I’m struggling through the firsts. First day. First week. First month. First year. First holiday. First time talking about her in the past tense. Breakfasts. Lunches. Dinners. First family milestones. First cry. Second cry. Third cry.
My mom died on April 2nd and tomorrow (April 29th) is her birthday. She would have been 84 and I cannot begin to explain how difficult, painful, sorrowful, awful it is to look at the words would have been.
In the weeks since my mom’s passing, friends have tried to comfort me, many saying, “may her memory be a blessing.” Not yet… Unfortunately, when I think of my mom – every moment, minute, hour – any memory I have is interrupted by the horrific images of my mom in the ICU and later in hospice. Me, holding her hand, rubbing her feet, kissing her forehead and telling her how much we love her and how it was okay for her to rest.
And you were expecting something happy go lucky?
As I try to move forward, I find myself guilty and feeling disrespectful at the times I do laugh at something, enjoy a moment with my family and friends or immerse myself with work. I can’t post or comment on social media and when I wish someone Happy Birthday on Facebook, I can’t bring myself to using an exclamation point because that joy isn’t what I’m feeling. I understand that – with time – things will get better. They will. But they will never be the same. I understand there will be a time that my mom’s memory will be a blessing. Just not there yet.
I focus much of my attention on my dad. My dad. What an unbelievably terrific person. He always tells me that I’m the best. No dad, you are. I am so proud of him. I speak with him twice a day, every day and Aki, Lily and I went to Florida for Passover. He is doing…okay…fine…as good as could be expected.
Mom was…is dad’s everything. Sixty-four years. Think about it. Sixty-four years. Wherever Harvey was, Sheila was beside him. Best of friends. The best. They laughed together. Drank together. Loved their children and grandchildren together. Hugged Edgar and later monkey together (don’t ask). I don’t know how my dad is doing it, but he is; and I am so grateful.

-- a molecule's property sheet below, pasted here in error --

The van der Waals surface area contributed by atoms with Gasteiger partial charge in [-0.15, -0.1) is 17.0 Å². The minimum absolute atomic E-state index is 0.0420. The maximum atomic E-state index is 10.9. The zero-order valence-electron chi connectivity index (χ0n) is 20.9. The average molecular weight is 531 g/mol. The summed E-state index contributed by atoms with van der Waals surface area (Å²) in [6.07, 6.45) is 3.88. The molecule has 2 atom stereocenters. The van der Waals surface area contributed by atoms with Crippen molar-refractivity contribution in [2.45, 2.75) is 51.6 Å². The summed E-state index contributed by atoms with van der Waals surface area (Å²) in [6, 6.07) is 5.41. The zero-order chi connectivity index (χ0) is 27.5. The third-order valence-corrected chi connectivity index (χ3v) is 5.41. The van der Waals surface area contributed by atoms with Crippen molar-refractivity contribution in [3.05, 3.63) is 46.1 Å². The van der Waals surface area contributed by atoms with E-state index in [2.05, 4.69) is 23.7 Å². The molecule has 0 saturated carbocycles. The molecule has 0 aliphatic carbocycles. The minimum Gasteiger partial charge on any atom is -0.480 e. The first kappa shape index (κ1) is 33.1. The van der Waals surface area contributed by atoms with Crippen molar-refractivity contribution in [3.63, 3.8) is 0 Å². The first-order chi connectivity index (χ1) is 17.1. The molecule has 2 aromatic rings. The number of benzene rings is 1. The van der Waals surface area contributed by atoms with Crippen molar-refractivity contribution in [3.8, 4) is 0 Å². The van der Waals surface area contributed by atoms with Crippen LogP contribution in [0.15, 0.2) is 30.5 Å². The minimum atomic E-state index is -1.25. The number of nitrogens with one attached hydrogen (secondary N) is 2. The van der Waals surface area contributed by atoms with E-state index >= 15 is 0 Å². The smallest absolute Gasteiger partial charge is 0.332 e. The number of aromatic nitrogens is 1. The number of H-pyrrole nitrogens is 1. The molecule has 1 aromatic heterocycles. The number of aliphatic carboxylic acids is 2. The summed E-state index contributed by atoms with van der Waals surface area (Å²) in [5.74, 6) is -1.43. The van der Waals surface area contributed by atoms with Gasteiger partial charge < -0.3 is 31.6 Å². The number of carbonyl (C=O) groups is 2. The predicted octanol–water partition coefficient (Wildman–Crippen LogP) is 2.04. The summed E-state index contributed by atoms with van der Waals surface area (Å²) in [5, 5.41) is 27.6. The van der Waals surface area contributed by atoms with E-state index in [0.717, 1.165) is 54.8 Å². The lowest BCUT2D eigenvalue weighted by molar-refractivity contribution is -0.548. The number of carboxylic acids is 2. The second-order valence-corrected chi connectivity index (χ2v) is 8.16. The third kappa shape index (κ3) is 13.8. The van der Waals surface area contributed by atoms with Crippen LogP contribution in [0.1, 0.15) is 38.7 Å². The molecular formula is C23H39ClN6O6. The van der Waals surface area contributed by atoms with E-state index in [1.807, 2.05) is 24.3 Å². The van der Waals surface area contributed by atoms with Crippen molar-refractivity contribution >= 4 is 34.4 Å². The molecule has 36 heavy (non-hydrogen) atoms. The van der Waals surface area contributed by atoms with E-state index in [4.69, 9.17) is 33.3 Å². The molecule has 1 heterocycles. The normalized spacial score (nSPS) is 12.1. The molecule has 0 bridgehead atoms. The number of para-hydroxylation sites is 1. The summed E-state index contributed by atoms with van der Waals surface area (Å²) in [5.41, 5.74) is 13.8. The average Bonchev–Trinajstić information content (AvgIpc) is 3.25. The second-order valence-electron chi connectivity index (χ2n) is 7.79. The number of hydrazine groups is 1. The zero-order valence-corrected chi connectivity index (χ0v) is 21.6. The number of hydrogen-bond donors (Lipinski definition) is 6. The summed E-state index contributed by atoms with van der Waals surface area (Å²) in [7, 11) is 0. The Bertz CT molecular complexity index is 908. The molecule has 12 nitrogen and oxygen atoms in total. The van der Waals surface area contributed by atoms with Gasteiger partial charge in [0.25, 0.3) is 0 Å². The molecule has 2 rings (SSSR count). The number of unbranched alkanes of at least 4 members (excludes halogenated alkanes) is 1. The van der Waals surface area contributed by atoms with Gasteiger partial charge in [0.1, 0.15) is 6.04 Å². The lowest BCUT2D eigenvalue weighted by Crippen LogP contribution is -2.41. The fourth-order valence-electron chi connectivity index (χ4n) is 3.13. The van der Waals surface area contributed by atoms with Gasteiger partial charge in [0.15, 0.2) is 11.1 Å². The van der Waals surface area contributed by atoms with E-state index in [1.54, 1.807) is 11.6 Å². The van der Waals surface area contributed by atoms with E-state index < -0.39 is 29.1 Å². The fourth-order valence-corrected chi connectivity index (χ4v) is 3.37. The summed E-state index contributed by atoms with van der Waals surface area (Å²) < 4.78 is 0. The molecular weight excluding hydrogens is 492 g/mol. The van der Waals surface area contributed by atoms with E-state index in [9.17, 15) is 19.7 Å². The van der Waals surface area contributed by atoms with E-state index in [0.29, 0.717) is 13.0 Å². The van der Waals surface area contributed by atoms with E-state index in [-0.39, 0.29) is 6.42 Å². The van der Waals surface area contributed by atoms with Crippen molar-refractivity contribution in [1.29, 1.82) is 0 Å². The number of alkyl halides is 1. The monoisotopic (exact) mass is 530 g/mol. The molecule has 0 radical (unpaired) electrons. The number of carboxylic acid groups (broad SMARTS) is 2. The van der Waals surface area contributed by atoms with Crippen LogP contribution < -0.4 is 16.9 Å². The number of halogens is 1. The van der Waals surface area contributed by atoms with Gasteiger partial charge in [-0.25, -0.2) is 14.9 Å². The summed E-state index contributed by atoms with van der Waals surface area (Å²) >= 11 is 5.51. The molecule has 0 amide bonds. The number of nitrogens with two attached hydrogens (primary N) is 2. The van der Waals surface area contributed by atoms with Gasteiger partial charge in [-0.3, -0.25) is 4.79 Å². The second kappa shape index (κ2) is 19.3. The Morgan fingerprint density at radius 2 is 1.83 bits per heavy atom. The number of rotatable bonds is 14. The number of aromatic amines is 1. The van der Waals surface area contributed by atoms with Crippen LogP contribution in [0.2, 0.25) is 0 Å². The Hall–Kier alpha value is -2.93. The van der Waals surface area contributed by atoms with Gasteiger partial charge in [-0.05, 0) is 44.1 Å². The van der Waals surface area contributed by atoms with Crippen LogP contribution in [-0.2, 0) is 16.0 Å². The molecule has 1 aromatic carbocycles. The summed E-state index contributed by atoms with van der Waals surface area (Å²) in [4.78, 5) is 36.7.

Grateful. Gratitude. Believe it or not, I am. I am grateful for the time I was able to spend with my mom and I cherish every moment. Mom, I love you and you will always be with me. As with each of your children, heck every person you touched, you and I had a special relationship. A special bond.
Mom, you were always there for me when I needed and wanted you most. We endured my cerebral palsy together. You were there for my therapy as I learned how to walk and better my motor skills. You withstood my tantrums. You were there when I cried about being picked on in elementary school and chosen last at everything. You comforted me. You were there when I went to biofeedback so I could better control my tremors in high school. So damn supportive.
And the funny thing is (who am I kidding, there’s nothing funny about this)… the funny thing is, I now know you kept all that worry, pain and guilt that you had about the CP to yourself (check that; shared with dad). Never once burdening me with your sorrow. As a parent myself I now know, when your child cries, you cry. When your child is in pain, you are in pain.
Mom, our relationship was so much more than that. One of things that is abundantly clear to me, is I cannot succinctly define what our complete relationship was or meant. Doing so would be an injustice and I would fail to capture the essence or nuances.
What I can say is everything you did; you did with grace and love. You were the heart and soul of this family. You were the smile, The laugh. The hug. You made me a better person.
I love you mom. Happy birthday.